This week we scoured the web and found some great articles to help you save more money, ensure your tax season runs smoothly, remind you of the awesome power of compound interest and much more. Take a look.
This Week on The Dime:
And other awesome content across the World Wide Web:
Money Saving Tips:
Costco Membership Hacks: 2 Little-Known Travel Discounts by Travis Pizel via MoneyNing
We’ve talked about Costco discounts before, but one of these travel discounts got me particularly excited. Check it out.
10 Twitter Accounts to Follow for Great Deals by Trent Hamm via USNewsMoney
You may not be a tweeter, but if you get on twitter for no other reason than to check out these deals, you’ll be quite pleased.
10 Bathroom Purchases for Under $10 That Are Well Worth the Money by Ashley Marcin via Wisebread
If your bathroom could use some organization or an easy facelift, check out this list. I saw several solutions to problems I’ve had with my space (and overabundance of beauty supplies).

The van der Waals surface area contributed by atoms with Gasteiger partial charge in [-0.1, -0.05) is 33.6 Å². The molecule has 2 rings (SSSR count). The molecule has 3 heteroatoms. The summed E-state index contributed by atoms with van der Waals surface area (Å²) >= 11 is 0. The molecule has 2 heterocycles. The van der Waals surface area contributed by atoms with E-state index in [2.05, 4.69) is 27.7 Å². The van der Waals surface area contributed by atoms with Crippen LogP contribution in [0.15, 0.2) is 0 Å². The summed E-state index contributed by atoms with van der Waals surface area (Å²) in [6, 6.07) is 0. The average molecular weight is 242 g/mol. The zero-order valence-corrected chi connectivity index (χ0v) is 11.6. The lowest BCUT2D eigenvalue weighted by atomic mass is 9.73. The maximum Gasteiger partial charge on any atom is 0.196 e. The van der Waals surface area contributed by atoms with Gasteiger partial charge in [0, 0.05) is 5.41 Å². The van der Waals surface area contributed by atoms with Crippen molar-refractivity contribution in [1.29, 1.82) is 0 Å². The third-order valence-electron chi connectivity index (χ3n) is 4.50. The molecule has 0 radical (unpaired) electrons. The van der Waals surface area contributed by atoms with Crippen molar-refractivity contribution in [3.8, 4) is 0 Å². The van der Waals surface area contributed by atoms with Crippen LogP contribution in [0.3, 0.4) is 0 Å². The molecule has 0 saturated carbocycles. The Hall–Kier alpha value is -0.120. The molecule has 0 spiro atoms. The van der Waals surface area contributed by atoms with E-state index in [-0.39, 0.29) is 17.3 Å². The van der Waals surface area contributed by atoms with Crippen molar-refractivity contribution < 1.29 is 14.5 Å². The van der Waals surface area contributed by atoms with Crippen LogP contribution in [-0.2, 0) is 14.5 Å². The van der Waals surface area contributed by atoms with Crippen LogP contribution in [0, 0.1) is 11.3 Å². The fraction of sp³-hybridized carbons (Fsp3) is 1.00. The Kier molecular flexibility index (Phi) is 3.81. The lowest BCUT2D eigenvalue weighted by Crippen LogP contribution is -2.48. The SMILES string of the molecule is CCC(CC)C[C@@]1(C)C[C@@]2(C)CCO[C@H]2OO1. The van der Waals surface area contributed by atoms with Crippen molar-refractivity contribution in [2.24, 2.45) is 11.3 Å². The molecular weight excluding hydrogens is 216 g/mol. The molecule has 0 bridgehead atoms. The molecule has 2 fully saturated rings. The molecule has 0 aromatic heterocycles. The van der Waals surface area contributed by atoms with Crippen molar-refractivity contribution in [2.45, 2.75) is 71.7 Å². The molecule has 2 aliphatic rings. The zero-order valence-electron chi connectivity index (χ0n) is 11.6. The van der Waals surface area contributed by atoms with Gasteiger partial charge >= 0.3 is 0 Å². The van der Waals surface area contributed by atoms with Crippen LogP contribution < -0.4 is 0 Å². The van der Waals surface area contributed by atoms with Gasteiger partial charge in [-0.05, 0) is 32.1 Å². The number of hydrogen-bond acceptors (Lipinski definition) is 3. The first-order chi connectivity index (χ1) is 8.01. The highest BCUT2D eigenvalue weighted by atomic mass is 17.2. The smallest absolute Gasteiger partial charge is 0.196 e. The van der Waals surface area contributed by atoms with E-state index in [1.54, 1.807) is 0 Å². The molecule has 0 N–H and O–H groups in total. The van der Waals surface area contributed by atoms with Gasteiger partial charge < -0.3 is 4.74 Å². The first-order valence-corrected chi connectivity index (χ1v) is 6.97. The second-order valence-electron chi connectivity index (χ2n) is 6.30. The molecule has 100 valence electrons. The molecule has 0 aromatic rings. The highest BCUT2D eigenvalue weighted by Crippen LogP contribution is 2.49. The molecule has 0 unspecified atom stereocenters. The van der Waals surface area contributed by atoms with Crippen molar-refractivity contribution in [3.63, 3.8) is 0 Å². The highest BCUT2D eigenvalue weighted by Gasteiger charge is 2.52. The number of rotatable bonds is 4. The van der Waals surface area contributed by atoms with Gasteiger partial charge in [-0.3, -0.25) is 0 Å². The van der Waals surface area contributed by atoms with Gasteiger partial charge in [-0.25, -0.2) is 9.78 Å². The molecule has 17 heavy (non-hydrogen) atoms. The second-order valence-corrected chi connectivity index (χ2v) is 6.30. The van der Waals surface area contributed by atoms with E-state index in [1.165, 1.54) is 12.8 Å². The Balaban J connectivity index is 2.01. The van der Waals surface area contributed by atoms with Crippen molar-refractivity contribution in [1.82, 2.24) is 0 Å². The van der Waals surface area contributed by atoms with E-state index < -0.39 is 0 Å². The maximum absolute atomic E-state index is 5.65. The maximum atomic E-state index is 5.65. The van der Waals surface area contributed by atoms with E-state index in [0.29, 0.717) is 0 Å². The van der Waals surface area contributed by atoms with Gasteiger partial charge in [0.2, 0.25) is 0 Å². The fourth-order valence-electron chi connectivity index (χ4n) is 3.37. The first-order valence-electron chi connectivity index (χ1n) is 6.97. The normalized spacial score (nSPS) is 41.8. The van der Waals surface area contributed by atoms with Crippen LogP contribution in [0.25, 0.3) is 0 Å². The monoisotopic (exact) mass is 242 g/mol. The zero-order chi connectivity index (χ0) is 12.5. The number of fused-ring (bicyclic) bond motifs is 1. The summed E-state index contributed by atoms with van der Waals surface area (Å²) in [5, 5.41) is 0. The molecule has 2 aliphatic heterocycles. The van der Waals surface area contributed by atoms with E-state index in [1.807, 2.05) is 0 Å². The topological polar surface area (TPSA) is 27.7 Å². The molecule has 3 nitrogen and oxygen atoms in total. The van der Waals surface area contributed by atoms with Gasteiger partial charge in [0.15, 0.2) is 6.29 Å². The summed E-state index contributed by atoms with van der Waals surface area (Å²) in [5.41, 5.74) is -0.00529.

The Simple Chart That Can Explain Why Your Credit Score Dropped by Bob Sullivan via Credit.com
One of the reasons this post caught my eye was the surprising amount a score can drop after ONE late mortgage payment. You’ll want to take a look at this.
Tax Hacks 2015: Avoid These 10 Common Filing Mistakes by Maryalene LaPonsie via MoneyTalksNews
Anxious to file your taxes? Make sure you avoid these costly and time consuming mistakes.
Top 5 Best (Free) Spreadsheets for Paying Off Debt by Ben via ReadyForZero
If you’re looking to establish a debt repayment plan you can actually stick to, tracking where you currently stand as well as your progress is essential. Here are some tools to help.
Food For Thought:
How Did This Girl Retire on $16,000? Easier Than You Think by Tyler Tervooren via Riskology.co
I’ll admit that it was the title of this article that really got me. But I love a good breakdown of the power of compound interest and it certainly has that.
Are You Afraid to Spend Money? by Sophia Bera via DailyFinance
I’ve been guilty of being a money hoarder in the past and it all stems back to a deep-seated fear of spending. This post reminded me to spend intentionally instead of avoiding it altogether.